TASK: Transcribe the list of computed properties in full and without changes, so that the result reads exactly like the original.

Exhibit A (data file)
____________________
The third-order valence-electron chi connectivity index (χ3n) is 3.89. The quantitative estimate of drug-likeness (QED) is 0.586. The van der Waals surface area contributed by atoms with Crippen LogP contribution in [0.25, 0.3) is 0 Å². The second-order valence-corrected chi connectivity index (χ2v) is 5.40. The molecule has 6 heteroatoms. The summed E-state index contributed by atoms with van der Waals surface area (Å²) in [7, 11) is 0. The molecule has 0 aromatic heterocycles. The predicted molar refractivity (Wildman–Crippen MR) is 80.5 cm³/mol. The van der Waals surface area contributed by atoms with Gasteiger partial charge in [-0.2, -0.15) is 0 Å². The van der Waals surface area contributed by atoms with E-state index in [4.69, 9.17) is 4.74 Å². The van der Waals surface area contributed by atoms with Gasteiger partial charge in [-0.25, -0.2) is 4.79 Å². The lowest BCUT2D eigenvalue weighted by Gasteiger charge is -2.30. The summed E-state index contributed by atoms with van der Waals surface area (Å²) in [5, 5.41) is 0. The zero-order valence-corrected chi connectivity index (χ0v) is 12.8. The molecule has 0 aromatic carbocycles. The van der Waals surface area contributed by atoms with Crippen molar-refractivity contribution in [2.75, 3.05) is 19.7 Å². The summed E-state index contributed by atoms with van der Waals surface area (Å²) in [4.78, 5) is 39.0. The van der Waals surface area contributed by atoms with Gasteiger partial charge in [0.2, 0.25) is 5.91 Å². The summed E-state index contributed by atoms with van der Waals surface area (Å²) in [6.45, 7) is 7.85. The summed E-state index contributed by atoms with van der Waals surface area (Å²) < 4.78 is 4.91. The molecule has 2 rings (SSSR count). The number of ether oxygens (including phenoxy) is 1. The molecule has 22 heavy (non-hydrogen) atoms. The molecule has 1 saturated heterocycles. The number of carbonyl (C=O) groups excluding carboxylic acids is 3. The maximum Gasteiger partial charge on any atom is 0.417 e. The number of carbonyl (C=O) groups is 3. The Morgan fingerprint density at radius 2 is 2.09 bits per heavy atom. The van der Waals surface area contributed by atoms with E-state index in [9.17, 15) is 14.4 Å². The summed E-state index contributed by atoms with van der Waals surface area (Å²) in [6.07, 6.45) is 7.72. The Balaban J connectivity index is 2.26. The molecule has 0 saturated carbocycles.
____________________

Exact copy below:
The third-order valence-electron chi connectivity index (χ3n) is 3.89. The quantitative estimate of drug-likeness (QED) is 0.586. The van der Waals surface area contributed by atoms with Crippen LogP contribution in [0.25, 0.3) is 0 Å². The second-order valence-corrected chi connectivity index (χ2v) is 5.40. The molecule has 6 heteroatoms. The summed E-state index contributed by atoms with van der Waals surface area (Å²) in [7, 11) is 0. The molecule has 0 aromatic heterocycles. The predicted molar refractivity (Wildman–Crippen MR) is 80.5 cm³/mol. The van der Waals surface area contributed by atoms with Gasteiger partial charge in [-0.2, -0.15) is 0 Å². The van der Waals surface area contributed by atoms with E-state index in [4.69, 9.17) is 4.74 Å². The van der Waals surface area contributed by atoms with Gasteiger partial charge in [-0.25, -0.2) is 4.79 Å². The lowest BCUT2D eigenvalue weighted by Gasteiger charge is -2.30. The summed E-state index contributed by atoms with van der Waals surface area (Å²) in [5, 5.41) is 0. The zero-order valence-corrected chi connectivity index (χ0v) is 12.8. The molecule has 0 aromatic carbocycles. The van der Waals surface area contributed by atoms with Crippen molar-refractivity contribution in [2.75, 3.05) is 19.7 Å². The summed E-state index contributed by atoms with van der Waals surface area (Å²) in [4.78, 5) is 39.0. The van der Waals surface area contributed by atoms with Gasteiger partial charge in [0.2, 0.25) is 5.91 Å². The summed E-state index contributed by atoms with van der Waals surface area (Å²) in [6.45, 7) is 7.85. The summed E-state index contributed by atoms with van der Waals surface area (Å²) < 4.78 is 4.91. The molecule has 2 rings (SSSR count). The number of ether oxygens (including phenoxy) is 1. The molecule has 22 heavy (non-hydrogen) atoms. The molecule has 1 saturated heterocycles. The number of carbonyl (C=O) groups excluding carboxylic acids is 3. The maximum Gasteiger partial charge on any atom is 0.417 e. The number of carbonyl (C=O) groups is 3. The Morgan fingerprint density at radius 2 is 2.09 bits per heavy atom. The van der Waals surface area contributed by atoms with E-state index in [9.17, 15) is 14.4 Å². The summed E-state index contributed by atoms with van der Waals surface area (Å²) in [6.07, 6.45) is 7.72. The Balaban J connectivity index is 2.26. The molecule has 0 saturated carbocycles.